Gungnir or Gungner was Odin's spear. The word means the production of a violent trembling or shaking, as it supposedly shook vividly anyone who was struck by it. According to mythology it was manufactured by the sons of Ivaldi (the dwarves), and was given to Odin by Loki in compensation for the theft of Sif's hair.
Odin takes to the battlefield with a golden helmet, shining armor and his spear Gungnir. This spear could never miss or miss signal, and the oath was sworn on the tip of Gungnir.
One day Loki maliciously cut off the scalps of Sif, Thor's wife. But when the latter found out, he seized Loki and would have crushed all his bones if he had not sworn to send to the Sons of Ivaldi to make a golden scalp for Sif, which would grow like the other scalps.
Loki went therefore to the abode of the dwarves and they made the hair, Skidblandner, Freyr's ship, and Gungnir, Odin's spear. Then Loki wagered on his head with the dwarf, whose name was Brok, that his brother Sindri would not be able to make three other treasures as good as those just named.
The brothers headed for the forge. Sindre placed a pigskin in the forge and asked Brok to maneuver the bellows and not to stop until he had removed from the forge what he had placed.
Loki, disguised as a fly, landed on Brok's hand and stung him, but that did not stop him from maneuvering the bellows, and what Sindre removed was a pig with gold silks.
Then, Sindre put gold in the forge. This time, Loki landed on Brok's neck and stung him harder, but that did not stop him from maneuvering the bellows, and what the smith removed was the Draupnir magical ring. The third time Sindri put iron in the forge and asked his brother to continue blowing, otherwise all would be lost. Then the fly landed between Brok's eyes and stung his eyelids.
Blood began to trickle into his eyes, so that he could not see; then Brok let go of the bellows for an instant to frighten the fly. What the smith withdrew was a hammer. Sindri gave his brother these treasures and asked him to go to Asgard to find the one he had bet on.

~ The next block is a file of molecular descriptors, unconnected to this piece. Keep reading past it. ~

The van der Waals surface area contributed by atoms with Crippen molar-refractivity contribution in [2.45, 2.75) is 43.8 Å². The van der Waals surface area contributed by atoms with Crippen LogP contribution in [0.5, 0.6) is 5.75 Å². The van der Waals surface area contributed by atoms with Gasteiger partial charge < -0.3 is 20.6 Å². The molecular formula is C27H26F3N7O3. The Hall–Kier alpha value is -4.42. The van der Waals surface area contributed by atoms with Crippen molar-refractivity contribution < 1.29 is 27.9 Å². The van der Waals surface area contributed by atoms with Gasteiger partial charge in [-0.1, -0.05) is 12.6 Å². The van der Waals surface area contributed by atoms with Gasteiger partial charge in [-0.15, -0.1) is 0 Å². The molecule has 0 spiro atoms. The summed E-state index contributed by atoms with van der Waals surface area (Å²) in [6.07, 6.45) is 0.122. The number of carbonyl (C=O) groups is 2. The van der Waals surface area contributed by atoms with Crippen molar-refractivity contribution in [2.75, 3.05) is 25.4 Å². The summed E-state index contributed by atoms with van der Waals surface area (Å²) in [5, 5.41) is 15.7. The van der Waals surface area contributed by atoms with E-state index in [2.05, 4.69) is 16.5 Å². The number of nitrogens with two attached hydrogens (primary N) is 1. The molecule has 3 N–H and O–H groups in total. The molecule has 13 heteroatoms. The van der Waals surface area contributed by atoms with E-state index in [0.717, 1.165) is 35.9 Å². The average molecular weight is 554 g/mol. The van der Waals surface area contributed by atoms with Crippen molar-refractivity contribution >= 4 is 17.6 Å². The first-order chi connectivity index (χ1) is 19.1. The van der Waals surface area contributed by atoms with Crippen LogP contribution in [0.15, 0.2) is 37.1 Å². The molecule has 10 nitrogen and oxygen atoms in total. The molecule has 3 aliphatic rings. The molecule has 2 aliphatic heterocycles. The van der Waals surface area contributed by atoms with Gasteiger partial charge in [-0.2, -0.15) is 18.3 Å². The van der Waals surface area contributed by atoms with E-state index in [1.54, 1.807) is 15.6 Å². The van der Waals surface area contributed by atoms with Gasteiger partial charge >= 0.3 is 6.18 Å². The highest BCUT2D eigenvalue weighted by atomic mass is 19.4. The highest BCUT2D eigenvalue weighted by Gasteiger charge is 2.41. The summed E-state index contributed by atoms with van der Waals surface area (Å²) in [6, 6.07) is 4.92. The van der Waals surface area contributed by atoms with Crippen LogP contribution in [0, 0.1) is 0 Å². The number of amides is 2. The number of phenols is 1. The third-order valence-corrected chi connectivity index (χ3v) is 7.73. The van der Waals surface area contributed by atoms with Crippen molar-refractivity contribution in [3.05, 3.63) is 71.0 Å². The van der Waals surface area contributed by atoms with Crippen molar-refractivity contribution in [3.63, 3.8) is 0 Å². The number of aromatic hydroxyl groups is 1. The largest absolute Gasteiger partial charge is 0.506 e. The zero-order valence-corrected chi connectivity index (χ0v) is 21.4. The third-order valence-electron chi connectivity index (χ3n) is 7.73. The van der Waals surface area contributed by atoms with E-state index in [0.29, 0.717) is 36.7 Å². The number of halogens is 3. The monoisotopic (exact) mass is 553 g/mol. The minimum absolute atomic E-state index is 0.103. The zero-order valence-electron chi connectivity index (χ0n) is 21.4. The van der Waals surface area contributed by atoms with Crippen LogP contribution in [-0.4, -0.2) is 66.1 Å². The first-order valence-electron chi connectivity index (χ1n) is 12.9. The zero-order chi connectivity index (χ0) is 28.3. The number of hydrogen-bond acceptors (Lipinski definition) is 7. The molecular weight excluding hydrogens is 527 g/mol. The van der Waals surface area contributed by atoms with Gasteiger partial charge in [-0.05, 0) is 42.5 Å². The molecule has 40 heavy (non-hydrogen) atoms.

As Loki and Brok arrived each with his treasures, the Aesir sat upon their thrones, and deliberated, and Odin, Frey, and Thor were appointed judges to give the final decision.
Then Loki gave Odin the spear which should never lose its signal; to Thor he gave the scalp of Sif; and to Freyr, he gave the ship Skidblandner, which always had a fair wind as soon as its sails were set, no matter where its captain went: it could also be folded up like a napkin and put in one's pocket if desired.
After this Brok went forward and gave Odin the Draupnir ring, saying that every ninth night eight rings of equal value would spring from it.
To Freyr he gave the golden boar Gullinborsti, telling him that he could run in the air and over the sea day and night, faster than any other horse, and that, however long the night might be, however dark the other worlds might be, there would always be light where the boar was, so bright were its bristles.
To Thor he gave the hammer Mjölnir, saying that it could strike an object however great it might be; that it would never strike falsely, and that when he threw it he need not fear to lose it, for however far it might fall, it would always return to its master, and according to his wishes, it would become so small that he could hide it in his bosom; but it had one defect, its hilt was a little short.
According to the decision of the gods, the hammer was the best of all treasures, especially for the protection it offered against the ice giants; consequently they decided that the dwarf had won the wager and the latter therefore wanted Loki's head.
Loki offered to get it back somehow; but the dwarf would not accept any alternative. -Well, grab me then," said Loki, and in a moment he was far away, for he had shoes with which he could run through the air and over the sea.
Then the dwarf asked Thor to take him, which was done, but when Brok wanted to cut off his head, Loki said, -The head belongs to you, but not the neck-.
Then the dwarf took thread and a knife and wanted to pierce Loki's lips to keep them together so that he would not cheat anymore, but the knife was not sharp enough.
It would be fine if I had my brother's breath," he said, and immediately the breath was there and it was so sharp that Brok could sew Loki's lips shut. A long time later, Loki was able to pull out his threads despite all the pain and continued to deceive the unwary with his words.